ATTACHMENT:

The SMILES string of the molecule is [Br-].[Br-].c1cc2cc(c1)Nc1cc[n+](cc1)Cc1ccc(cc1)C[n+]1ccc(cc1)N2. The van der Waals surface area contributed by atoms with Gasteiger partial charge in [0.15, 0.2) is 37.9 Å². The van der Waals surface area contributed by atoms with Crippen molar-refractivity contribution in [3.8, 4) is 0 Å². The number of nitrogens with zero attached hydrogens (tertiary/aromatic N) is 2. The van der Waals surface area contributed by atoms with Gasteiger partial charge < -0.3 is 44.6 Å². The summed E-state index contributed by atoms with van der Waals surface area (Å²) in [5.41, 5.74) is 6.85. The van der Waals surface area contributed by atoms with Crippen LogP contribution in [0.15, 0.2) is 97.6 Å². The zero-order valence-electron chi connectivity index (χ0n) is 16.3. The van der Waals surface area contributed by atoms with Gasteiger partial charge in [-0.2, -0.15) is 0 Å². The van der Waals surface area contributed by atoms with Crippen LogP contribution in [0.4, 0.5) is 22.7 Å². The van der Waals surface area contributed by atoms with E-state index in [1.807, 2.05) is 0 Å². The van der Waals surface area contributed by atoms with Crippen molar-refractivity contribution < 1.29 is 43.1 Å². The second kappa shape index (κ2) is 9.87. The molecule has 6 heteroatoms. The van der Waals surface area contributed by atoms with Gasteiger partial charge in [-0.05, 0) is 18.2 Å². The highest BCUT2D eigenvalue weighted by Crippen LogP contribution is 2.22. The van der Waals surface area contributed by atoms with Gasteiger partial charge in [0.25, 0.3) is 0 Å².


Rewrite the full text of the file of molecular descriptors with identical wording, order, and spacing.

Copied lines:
The SMILES string of the molecule is [Br-].[Br-].c1cc2cc(c1)Nc1cc[n+](cc1)Cc1ccc(cc1)C[n+]1ccc(cc1)N2. The van der Waals surface area contributed by atoms with Gasteiger partial charge in [0.15, 0.2) is 37.9 Å². The van der Waals surface area contributed by atoms with Crippen molar-refractivity contribution in [3.8, 4) is 0 Å². The number of nitrogens with zero attached hydrogens (tertiary/aromatic N) is 2. The van der Waals surface area contributed by atoms with Gasteiger partial charge < -0.3 is 44.6 Å². The summed E-state index contributed by atoms with van der Waals surface area (Å²) in [5.41, 5.74) is 6.85. The van der Waals surface area contributed by atoms with Crippen LogP contribution in [0.15, 0.2) is 97.6 Å². The zero-order valence-electron chi connectivity index (χ0n) is 16.3. The van der Waals surface area contributed by atoms with Gasteiger partial charge in [-0.2, -0.15) is 0 Å². The van der Waals surface area contributed by atoms with Crippen LogP contribution in [0.4, 0.5) is 22.7 Å². The van der Waals surface area contributed by atoms with E-state index in [1.807, 2.05) is 0 Å². The van der Waals surface area contributed by atoms with Crippen molar-refractivity contribution < 1.29 is 43.1 Å². The second kappa shape index (κ2) is 9.87. The molecule has 6 heteroatoms. The van der Waals surface area contributed by atoms with Gasteiger partial charge in [-0.05, 0) is 18.2 Å². The highest BCUT2D eigenvalue weighted by Crippen LogP contribution is 2.22. The van der Waals surface area contributed by atoms with Gasteiger partial charge in [0.25, 0.3) is 0 Å².